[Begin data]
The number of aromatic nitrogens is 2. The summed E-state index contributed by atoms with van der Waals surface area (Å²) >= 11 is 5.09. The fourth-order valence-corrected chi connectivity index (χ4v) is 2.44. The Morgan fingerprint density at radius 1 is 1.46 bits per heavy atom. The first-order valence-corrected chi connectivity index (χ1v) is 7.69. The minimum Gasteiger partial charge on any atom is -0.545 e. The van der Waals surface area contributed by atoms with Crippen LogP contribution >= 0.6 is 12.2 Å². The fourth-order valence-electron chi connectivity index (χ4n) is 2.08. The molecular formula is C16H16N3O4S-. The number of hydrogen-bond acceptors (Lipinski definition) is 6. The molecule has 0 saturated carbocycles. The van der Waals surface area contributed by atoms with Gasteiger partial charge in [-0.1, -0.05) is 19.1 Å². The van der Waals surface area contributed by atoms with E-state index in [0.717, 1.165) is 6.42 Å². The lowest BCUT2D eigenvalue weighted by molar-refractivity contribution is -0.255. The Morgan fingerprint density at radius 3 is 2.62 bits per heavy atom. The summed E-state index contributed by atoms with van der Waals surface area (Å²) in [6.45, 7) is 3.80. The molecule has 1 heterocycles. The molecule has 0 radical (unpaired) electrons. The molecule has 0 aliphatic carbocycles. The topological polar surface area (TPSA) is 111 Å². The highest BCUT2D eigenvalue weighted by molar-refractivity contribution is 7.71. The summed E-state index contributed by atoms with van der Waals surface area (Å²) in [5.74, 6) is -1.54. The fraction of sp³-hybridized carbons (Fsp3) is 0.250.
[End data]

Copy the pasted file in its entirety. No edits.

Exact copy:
The number of aromatic nitrogens is 2. The summed E-state index contributed by atoms with van der Waals surface area (Å²) >= 11 is 5.09. The fourth-order valence-corrected chi connectivity index (χ4v) is 2.44. The Morgan fingerprint density at radius 1 is 1.46 bits per heavy atom. The first-order valence-corrected chi connectivity index (χ1v) is 7.69. The minimum Gasteiger partial charge on any atom is -0.545 e. The van der Waals surface area contributed by atoms with Crippen LogP contribution >= 0.6 is 12.2 Å². The fourth-order valence-electron chi connectivity index (χ4n) is 2.08. The molecular formula is C16H16N3O4S-. The number of hydrogen-bond acceptors (Lipinski definition) is 6. The molecule has 0 saturated carbocycles. The van der Waals surface area contributed by atoms with Gasteiger partial charge in [-0.1, -0.05) is 19.1 Å². The van der Waals surface area contributed by atoms with E-state index in [0.717, 1.165) is 6.42 Å². The lowest BCUT2D eigenvalue weighted by molar-refractivity contribution is -0.255. The Morgan fingerprint density at radius 3 is 2.62 bits per heavy atom. The summed E-state index contributed by atoms with van der Waals surface area (Å²) in [6.45, 7) is 3.80. The molecule has 1 heterocycles. The molecule has 0 radical (unpaired) electrons. The molecule has 0 aliphatic carbocycles. The topological polar surface area (TPSA) is 111 Å². The highest BCUT2D eigenvalue weighted by molar-refractivity contribution is 7.71. The summed E-state index contributed by atoms with van der Waals surface area (Å²) in [5.74, 6) is -1.54. The fraction of sp³-hybridized carbons (Fsp3) is 0.250.